Aldeburgh’s summer showcase of Suffolk crafts

Suffolk Craft Society stages its annual summer showcase to celebrate homegrown talent and demonstrat

Suffolk Craft Society stages its annual summer showcase to celebrate homegrown talent and demonstrate that high quality craft is also an art form. Photo: Dennis Hales - Credit: Archant

Each summer The Suffolk Craft Society stages a showcase of homegrown talent with their annual exhibition in Aldeburgh. Arts editor Andrew Clarke is dazzled by a show that demonstrates that craft is also art.

Suffolk Craft Society stages its annual summer showcase to celebrate homegrown talent and demonstrat

Suffolk Craft Society stages its annual summer showcase to celebrate homegrown talent and demonstrate that high quality craft is also an art form. Photo: Dennis Hales - Credit: Archant

Thirty years ago if you mentioned the Suffolk Craft Society you could be forgiven for conjuring up the image of an exhibition hall filled with wonderful one-off pieces of wood-turned furniture, some exquisite ceramics, the odd piece of tapestry and a flurry of batik scarves. The annual summer show in Aldeburgh was a repository of high quality craft work but, looking back at it now, it’s easier to admit that, at times, it did appear somewhat pedestrian.

It presented the image, rightly or wrongly, of being a support network for a number of talented hobbyists. Today all that has changed. The Suffolk Craft Society summer exhibition in Aldeburgh’s Peter Pears Gallery is a bright, buzzing, thoroughly contemporary show that presents a vital shop window for a raft of skilled craft professionals who turn out everything from quirky metal sculpture to delicate jewellery to intricate textiles that work as paintings.

This transformation hasn’t happened overnight. The society has been steadily evolving, consciously re-inventing itself for the last three decades – adopting new members, bringing in new skills and allowing members to swap skill-sets.

They have been anxious to expand the reach of the society while maintaining a high quality level. The introduction of new blood hasn’t been at the expense of the older members many of whom are still toiling away and provide the heart and soul of the society.

Suffolk Craft Society stages its annual summer showcase to celebrate homegrown talent and demonstrat

Suffolk Craft Society stages its annual summer showcase to celebrate homegrown talent and demonstrate that high quality craft is also an art form. Photo: Dennis Hales - Credit: Archant

Sarah Thane, CBE, the society chair, says the organisation continues to grow because it encourages makers to swap experiences and to integrate different disciplines. They are an organisation that encourages members to talk to one another and to share skills and knowledge. She said that it was important to combine the skills of experienced practitioners with the curiosity, inventiveness and the burning ambition of the young.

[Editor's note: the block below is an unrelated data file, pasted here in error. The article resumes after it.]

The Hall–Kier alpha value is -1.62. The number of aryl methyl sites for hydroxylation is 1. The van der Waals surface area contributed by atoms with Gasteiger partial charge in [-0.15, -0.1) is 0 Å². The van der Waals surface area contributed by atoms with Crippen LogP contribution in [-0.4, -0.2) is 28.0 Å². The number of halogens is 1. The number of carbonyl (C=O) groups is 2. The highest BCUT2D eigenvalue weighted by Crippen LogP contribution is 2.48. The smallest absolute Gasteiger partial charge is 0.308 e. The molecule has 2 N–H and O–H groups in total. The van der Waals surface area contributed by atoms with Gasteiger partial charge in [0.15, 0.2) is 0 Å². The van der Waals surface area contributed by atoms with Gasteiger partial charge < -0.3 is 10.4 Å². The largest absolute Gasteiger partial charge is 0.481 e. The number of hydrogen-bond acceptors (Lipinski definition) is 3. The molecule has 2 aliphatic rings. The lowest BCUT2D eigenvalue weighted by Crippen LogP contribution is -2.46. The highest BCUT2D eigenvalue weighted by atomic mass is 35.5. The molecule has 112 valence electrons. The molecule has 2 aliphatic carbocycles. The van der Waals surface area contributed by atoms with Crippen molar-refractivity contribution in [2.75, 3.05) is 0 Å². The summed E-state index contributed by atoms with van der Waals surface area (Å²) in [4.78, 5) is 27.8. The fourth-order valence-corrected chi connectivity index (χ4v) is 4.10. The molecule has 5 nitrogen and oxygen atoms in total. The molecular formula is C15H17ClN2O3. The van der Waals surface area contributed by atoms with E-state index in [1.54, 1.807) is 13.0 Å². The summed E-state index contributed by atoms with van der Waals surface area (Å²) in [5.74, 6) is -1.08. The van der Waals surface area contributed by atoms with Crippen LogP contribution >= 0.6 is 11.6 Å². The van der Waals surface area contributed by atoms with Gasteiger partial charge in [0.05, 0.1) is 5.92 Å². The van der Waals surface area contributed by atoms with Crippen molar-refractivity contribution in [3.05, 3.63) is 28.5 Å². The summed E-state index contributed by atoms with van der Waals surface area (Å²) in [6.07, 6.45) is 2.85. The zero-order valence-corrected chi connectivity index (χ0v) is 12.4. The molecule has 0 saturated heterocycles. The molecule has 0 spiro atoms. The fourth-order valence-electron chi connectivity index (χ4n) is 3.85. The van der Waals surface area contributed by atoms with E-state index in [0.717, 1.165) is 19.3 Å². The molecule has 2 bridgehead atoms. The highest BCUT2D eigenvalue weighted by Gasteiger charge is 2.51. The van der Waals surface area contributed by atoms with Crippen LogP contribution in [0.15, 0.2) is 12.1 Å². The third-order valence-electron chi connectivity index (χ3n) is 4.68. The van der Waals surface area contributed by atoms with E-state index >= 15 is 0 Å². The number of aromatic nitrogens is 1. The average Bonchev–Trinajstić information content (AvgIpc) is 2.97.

“Furniture sits alongside, jewellery, glass, ceramics, textiles, paintings and prints. The scope of the work generated by the society is dazzling and the quality is first rate.”

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Each year the big challenge is to reinvent the exhibition space making it a bright, welcoming space that allows visitors space to move and to step back and view the work.

Sarah says: “I like the fact that it is well spaced out, that you have got good walk ways. Personally I feel nervous if I get hemmed in. You want to be able to step back and not be worried about knocking something off the shelf with your elbow. When you come through the door you need to be greeted with an overall view and glimpses round the corner. It should draw you in.”

Suffolk Craft Society stages its annual summer showcase to celebrate homegrown talent and demonstrat

Suffolk Craft Society stages its annual summer showcase to celebrate homegrown talent and demonstrate that high quality craft is also an art form. Photo: Dennis Hales - Credit: Archant

This year’s exhibition features some well known names, people like Kate Reynolds, Zoe Rubens, Usch Spettigue and Dennis Hales but also provides exhibition space for some less familiar names. “We have 60 exhibitors this year from a total membership of 108, some people have got various projects on the go or have different priorities at different times so they can’t always submit work for the show. We like people to put forward new work, pieces that people haven’t seen before, to keep things fresh.

“The other thing to remember that all these pieces are one-offs. No two bowls, glasses, boxes, jugs, chairs, tapestries are alike. When you buy an item from a Suffolk craftsperson you are buying something that is unique. You have bought a talking point. A crafts person is able to stamp their personality on the item, make it special. A lot of thought, imagination and creativity go into even the simplest item and the quality is second to none.”

But, the Suffolk Craft Society is more than just a shop window, it offers members a support service.

“It allows experienced members to not only talk to one another but also to talk to younger members and come up with solutions to practical problems. Like any creative endeavour, working in a studio can be a very isolating experience and at times you need to talk things through or just swap ideas.”

She said that the processes can also be time consuming and depending on the size or complexity of the work, it can take five or six weeks or even six months to complete a piece.

“The years of talent and training that goes into the work produced by the members is light years ahead of the tie-dyed T-shirt stereotype which used to haunt craftspeople. These are genuine works of art as well as practical objects.”

The Suffolk Craft Society Summer Exhibition runs at the Sir Peter Pears Gallery, Aldeburgh, until August 28

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